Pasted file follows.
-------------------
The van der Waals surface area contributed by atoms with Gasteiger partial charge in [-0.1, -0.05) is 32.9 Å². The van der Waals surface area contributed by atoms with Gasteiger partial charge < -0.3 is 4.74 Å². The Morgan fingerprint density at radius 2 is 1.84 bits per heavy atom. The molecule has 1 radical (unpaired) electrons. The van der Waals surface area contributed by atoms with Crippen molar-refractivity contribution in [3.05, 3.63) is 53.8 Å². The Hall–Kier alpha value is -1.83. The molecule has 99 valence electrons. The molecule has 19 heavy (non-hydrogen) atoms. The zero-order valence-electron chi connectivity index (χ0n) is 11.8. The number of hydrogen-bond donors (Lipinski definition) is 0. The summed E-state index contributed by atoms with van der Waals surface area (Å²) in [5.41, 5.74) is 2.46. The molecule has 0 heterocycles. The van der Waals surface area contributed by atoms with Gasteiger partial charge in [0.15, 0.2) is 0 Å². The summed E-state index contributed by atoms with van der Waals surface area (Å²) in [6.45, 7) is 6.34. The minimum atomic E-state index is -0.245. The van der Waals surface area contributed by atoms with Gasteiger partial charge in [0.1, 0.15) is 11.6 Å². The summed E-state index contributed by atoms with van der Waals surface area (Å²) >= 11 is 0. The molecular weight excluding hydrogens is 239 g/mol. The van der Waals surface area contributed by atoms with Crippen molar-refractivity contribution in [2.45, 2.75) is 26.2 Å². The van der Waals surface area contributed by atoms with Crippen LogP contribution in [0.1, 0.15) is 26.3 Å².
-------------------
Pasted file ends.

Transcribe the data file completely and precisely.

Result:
The van der Waals surface area contributed by atoms with Gasteiger partial charge in [-0.1, -0.05) is 32.9 Å². The van der Waals surface area contributed by atoms with Gasteiger partial charge < -0.3 is 4.74 Å². The Morgan fingerprint density at radius 2 is 1.84 bits per heavy atom. The molecule has 1 radical (unpaired) electrons. The van der Waals surface area contributed by atoms with Crippen molar-refractivity contribution in [3.05, 3.63) is 53.8 Å². The Hall–Kier alpha value is -1.83. The molecule has 99 valence electrons. The molecule has 19 heavy (non-hydrogen) atoms. The zero-order valence-electron chi connectivity index (χ0n) is 11.8. The number of hydrogen-bond donors (Lipinski definition) is 0. The summed E-state index contributed by atoms with van der Waals surface area (Å²) in [5.41, 5.74) is 2.46. The molecule has 0 heterocycles. The van der Waals surface area contributed by atoms with Gasteiger partial charge in [0.15, 0.2) is 0 Å². The summed E-state index contributed by atoms with van der Waals surface area (Å²) in [6.45, 7) is 6.34. The minimum atomic E-state index is -0.245. The van der Waals surface area contributed by atoms with Gasteiger partial charge in [0.1, 0.15) is 11.6 Å². The summed E-state index contributed by atoms with van der Waals surface area (Å²) >= 11 is 0. The molecular weight excluding hydrogens is 239 g/mol. The van der Waals surface area contributed by atoms with Crippen molar-refractivity contribution in [2.45, 2.75) is 26.2 Å². The van der Waals surface area contributed by atoms with Crippen LogP contribution in [0.1, 0.15) is 26.3 Å².